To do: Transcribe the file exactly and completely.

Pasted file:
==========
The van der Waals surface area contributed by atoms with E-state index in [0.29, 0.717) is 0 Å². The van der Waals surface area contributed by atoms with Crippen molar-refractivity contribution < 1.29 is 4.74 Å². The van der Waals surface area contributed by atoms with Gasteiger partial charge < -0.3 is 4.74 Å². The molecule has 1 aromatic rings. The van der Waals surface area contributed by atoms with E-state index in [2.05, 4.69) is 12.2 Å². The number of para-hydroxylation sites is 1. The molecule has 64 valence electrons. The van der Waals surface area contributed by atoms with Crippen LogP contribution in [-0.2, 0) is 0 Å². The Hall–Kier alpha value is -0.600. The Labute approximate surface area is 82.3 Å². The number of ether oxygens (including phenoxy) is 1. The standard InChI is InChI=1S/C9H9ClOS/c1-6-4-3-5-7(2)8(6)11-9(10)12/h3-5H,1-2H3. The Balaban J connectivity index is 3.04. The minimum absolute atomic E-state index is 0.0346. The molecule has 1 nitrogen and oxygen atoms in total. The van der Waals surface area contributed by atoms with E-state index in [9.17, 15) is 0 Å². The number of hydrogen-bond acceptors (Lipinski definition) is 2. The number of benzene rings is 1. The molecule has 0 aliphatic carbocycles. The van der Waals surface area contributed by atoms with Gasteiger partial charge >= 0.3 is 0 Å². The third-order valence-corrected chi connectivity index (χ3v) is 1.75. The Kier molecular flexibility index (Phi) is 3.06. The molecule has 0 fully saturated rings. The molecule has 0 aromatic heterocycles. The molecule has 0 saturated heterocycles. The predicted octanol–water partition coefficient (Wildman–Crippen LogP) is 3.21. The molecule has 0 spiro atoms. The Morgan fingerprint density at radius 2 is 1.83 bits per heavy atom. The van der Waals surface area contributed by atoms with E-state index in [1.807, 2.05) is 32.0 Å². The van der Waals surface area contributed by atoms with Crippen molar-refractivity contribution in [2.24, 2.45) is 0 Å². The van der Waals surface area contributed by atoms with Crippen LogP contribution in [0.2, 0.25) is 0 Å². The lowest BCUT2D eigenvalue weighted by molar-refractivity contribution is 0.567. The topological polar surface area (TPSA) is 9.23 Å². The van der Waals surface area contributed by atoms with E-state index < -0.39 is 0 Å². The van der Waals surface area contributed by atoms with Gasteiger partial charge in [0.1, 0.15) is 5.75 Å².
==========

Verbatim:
The van der Waals surface area contributed by atoms with E-state index in [0.29, 0.717) is 0 Å². The van der Waals surface area contributed by atoms with Crippen molar-refractivity contribution < 1.29 is 4.74 Å². The van der Waals surface area contributed by atoms with Gasteiger partial charge < -0.3 is 4.74 Å². The molecule has 1 aromatic rings. The van der Waals surface area contributed by atoms with E-state index in [2.05, 4.69) is 12.2 Å². The number of para-hydroxylation sites is 1. The molecule has 64 valence electrons. The van der Waals surface area contributed by atoms with Crippen LogP contribution in [-0.2, 0) is 0 Å². The Hall–Kier alpha value is -0.600. The Labute approximate surface area is 82.3 Å². The number of ether oxygens (including phenoxy) is 1. The standard InChI is InChI=1S/C9H9ClOS/c1-6-4-3-5-7(2)8(6)11-9(10)12/h3-5H,1-2H3. The Balaban J connectivity index is 3.04. The minimum absolute atomic E-state index is 0.0346. The molecule has 1 nitrogen and oxygen atoms in total. The van der Waals surface area contributed by atoms with E-state index in [9.17, 15) is 0 Å². The number of hydrogen-bond acceptors (Lipinski definition) is 2. The number of benzene rings is 1. The molecule has 0 aliphatic carbocycles. The van der Waals surface area contributed by atoms with Gasteiger partial charge >= 0.3 is 0 Å². The third-order valence-corrected chi connectivity index (χ3v) is 1.75. The Kier molecular flexibility index (Phi) is 3.06. The molecule has 0 fully saturated rings. The molecule has 0 aromatic heterocycles. The molecule has 0 saturated heterocycles. The predicted octanol–water partition coefficient (Wildman–Crippen LogP) is 3.21. The molecule has 0 spiro atoms. The Morgan fingerprint density at radius 2 is 1.83 bits per heavy atom. The van der Waals surface area contributed by atoms with E-state index in [1.807, 2.05) is 32.0 Å². The van der Waals surface area contributed by atoms with Crippen molar-refractivity contribution in [2.24, 2.45) is 0 Å². The van der Waals surface area contributed by atoms with Crippen LogP contribution in [0.2, 0.25) is 0 Å². The lowest BCUT2D eigenvalue weighted by molar-refractivity contribution is 0.567. The topological polar surface area (TPSA) is 9.23 Å². The van der Waals surface area contributed by atoms with E-state index < -0.39 is 0 Å². The van der Waals surface area contributed by atoms with Gasteiger partial charge in [0.1, 0.15) is 5.75 Å².